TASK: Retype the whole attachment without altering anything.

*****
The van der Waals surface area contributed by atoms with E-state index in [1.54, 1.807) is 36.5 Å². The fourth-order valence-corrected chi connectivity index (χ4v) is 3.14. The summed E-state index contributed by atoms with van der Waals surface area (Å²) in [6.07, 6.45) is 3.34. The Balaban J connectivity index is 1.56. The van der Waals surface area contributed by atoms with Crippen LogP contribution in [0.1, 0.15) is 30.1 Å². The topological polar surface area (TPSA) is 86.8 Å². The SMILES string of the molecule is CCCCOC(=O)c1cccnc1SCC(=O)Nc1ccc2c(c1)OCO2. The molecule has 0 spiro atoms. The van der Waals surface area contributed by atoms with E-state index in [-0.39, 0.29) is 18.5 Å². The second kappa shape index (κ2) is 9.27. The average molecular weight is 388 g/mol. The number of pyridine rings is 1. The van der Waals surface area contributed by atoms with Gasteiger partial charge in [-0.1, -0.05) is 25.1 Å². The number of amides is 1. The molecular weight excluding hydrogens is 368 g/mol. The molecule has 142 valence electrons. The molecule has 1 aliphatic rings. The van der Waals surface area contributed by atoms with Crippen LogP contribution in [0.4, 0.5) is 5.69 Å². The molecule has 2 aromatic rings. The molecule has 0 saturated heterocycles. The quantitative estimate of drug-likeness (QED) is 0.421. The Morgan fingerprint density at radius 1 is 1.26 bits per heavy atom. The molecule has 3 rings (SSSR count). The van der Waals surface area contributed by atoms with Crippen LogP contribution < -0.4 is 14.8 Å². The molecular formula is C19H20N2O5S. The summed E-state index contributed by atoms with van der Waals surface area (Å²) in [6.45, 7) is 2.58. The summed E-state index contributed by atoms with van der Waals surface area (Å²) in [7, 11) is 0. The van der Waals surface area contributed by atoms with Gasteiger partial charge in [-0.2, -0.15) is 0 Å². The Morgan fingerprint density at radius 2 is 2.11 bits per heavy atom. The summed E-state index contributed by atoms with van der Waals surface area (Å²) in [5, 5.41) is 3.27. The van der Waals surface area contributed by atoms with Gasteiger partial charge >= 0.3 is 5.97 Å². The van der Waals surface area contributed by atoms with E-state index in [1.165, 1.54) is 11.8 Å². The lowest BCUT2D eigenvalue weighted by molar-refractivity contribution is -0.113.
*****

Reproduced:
The van der Waals surface area contributed by atoms with E-state index in [1.54, 1.807) is 36.5 Å². The fourth-order valence-corrected chi connectivity index (χ4v) is 3.14. The summed E-state index contributed by atoms with van der Waals surface area (Å²) in [6.07, 6.45) is 3.34. The Balaban J connectivity index is 1.56. The van der Waals surface area contributed by atoms with Crippen LogP contribution in [0.1, 0.15) is 30.1 Å². The topological polar surface area (TPSA) is 86.8 Å². The SMILES string of the molecule is CCCCOC(=O)c1cccnc1SCC(=O)Nc1ccc2c(c1)OCO2. The molecule has 0 spiro atoms. The van der Waals surface area contributed by atoms with E-state index in [-0.39, 0.29) is 18.5 Å². The second kappa shape index (κ2) is 9.27. The average molecular weight is 388 g/mol. The number of pyridine rings is 1. The van der Waals surface area contributed by atoms with Gasteiger partial charge in [-0.1, -0.05) is 25.1 Å². The number of amides is 1. The molecular weight excluding hydrogens is 368 g/mol. The molecule has 142 valence electrons. The molecule has 1 aliphatic rings. The van der Waals surface area contributed by atoms with Crippen LogP contribution in [0.4, 0.5) is 5.69 Å². The molecule has 2 aromatic rings. The molecule has 0 saturated heterocycles. The quantitative estimate of drug-likeness (QED) is 0.421. The Morgan fingerprint density at radius 1 is 1.26 bits per heavy atom. The molecule has 3 rings (SSSR count). The van der Waals surface area contributed by atoms with Crippen LogP contribution < -0.4 is 14.8 Å². The molecular formula is C19H20N2O5S. The summed E-state index contributed by atoms with van der Waals surface area (Å²) in [6.45, 7) is 2.58. The summed E-state index contributed by atoms with van der Waals surface area (Å²) in [7, 11) is 0. The van der Waals surface area contributed by atoms with Gasteiger partial charge in [-0.2, -0.15) is 0 Å². The Morgan fingerprint density at radius 2 is 2.11 bits per heavy atom. The summed E-state index contributed by atoms with van der Waals surface area (Å²) in [5, 5.41) is 3.27. The van der Waals surface area contributed by atoms with Gasteiger partial charge >= 0.3 is 5.97 Å². The van der Waals surface area contributed by atoms with E-state index in [1.165, 1.54) is 11.8 Å². The lowest BCUT2D eigenvalue weighted by molar-refractivity contribution is -0.113.